But the firm isn’t just about gaming and tourism. It has a wide variety of expertise in employment and labor law, real estate and land use, energy, environment and natural resources law, trusts and estates, construction law and litigation, bankruptcy and government affairs and advocacy.

The firm is part of the city of Las Vegas’ outside counsel in its fight over development of the shuttered Badlands golf course.

“It’s truly remarkable that we are celebrating that 75th anniversary,” said George Ogilvie III, the firm’s managing partner as well as the managing partner of the Las Vegas office. “I look at some very, very venerable old-line law firms in Nevada, both in Reno and Las Vegas, and they’ve either split up or been absorbed by regional or national firms. It’s remarkable that one of the first statewide law firms still remains independent and standing. I think it’s a tribute reflective of a culture that Bob McDonald instilled in this law firm that exists today.”

Firm viewed like a family

Part of the reason for that is that attorneys view the firm as a family and few people leave once they’ve become established — unless they’re appointed to judgeships. Seven McDonald Carano alumni have been appointed or elected to serve as judges in federal or Nevada judicial roles, and two more have served as judges and have since left the bench.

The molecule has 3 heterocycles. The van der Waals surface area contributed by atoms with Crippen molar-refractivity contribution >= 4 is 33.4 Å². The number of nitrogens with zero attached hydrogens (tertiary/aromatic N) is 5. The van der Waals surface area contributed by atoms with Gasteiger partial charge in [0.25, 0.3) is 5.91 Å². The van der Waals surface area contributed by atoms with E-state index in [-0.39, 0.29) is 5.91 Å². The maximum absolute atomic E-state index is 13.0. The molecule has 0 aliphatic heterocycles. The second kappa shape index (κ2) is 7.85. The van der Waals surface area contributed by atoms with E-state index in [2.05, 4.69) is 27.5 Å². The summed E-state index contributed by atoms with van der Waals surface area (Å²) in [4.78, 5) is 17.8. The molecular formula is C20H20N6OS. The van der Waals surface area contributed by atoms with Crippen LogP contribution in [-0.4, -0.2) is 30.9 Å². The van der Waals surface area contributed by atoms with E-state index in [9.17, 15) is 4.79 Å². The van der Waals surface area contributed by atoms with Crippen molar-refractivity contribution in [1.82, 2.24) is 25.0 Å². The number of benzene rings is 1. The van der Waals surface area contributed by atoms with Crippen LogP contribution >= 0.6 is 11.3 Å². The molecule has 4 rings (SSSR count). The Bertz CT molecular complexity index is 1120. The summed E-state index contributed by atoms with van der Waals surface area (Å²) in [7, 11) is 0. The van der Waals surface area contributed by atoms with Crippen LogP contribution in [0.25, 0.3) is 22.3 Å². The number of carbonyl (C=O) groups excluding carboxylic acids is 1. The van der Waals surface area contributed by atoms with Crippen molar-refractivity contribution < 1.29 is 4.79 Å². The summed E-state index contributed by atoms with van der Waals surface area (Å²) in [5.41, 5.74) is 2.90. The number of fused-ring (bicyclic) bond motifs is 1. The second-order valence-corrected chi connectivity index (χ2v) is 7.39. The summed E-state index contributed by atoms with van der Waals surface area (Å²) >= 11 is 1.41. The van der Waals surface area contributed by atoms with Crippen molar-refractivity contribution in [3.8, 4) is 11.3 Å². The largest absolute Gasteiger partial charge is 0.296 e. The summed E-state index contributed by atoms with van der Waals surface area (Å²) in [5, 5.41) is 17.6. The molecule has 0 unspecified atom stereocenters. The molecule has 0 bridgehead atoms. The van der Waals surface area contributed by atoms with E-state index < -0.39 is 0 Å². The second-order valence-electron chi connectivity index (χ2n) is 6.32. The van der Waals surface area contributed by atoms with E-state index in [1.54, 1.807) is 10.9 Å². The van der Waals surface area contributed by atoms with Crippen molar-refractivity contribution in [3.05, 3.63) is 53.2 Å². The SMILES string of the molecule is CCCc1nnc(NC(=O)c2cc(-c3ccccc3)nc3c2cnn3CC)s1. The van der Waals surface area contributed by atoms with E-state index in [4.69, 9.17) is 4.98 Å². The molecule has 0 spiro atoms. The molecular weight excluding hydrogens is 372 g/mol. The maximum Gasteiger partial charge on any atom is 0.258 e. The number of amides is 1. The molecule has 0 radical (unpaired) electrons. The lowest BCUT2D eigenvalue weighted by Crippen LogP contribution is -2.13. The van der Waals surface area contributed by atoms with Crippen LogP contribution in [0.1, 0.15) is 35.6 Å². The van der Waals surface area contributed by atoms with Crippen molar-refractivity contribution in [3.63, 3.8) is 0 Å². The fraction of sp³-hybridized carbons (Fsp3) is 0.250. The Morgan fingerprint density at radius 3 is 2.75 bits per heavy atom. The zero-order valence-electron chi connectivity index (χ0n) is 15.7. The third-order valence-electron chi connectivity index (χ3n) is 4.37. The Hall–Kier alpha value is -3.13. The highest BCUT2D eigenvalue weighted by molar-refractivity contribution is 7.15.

“I tell people if I ever leave the law firm it’s probably because I’m incapacitated or doing something else besides practicing law,” said partner Ryan Works, chair of the bankruptcy, insolvency and financial restructuring practice. “I’m not going anywhere.”

Firm members are proud of their Nevada heritage and their record of giving back to their communities through pro bono and other charitable work. More than 80 percent of the firm are native Nevadans.

Some members of the firm are literally family.

Partner Joshua Hicks, chair of government affairs and advocacy, said he grew up idolizing many of the partners, including his gaming attorney father, A.J. “Bud” Hicks, and his uncle, Larry Hicks, who died May 29 in Reno after being struck by a vehicle.

“Because my father was a partner at the firm. I got to know them over the years through my dad being there and spending time at the office for various things. And I definitely grew up really admiring and having a lot of respect for the people who were at the firm. They were pillars of the community, involved with just about everything.

“My uncle Larry Hicks, who was here before he went onto the federal bench, and guys like John Frankovich and Leo Bergen who are still around and working,” he said. “It was kind of like a Major League Baseball team of lawyers. It was a team I always wanted to play for once I decided to become a lawyer and go to law school.”

Contact Richard N. Velotta at rvelotta@reviewjournal.com or 702-477-3893. Follow @RickVelotta on X.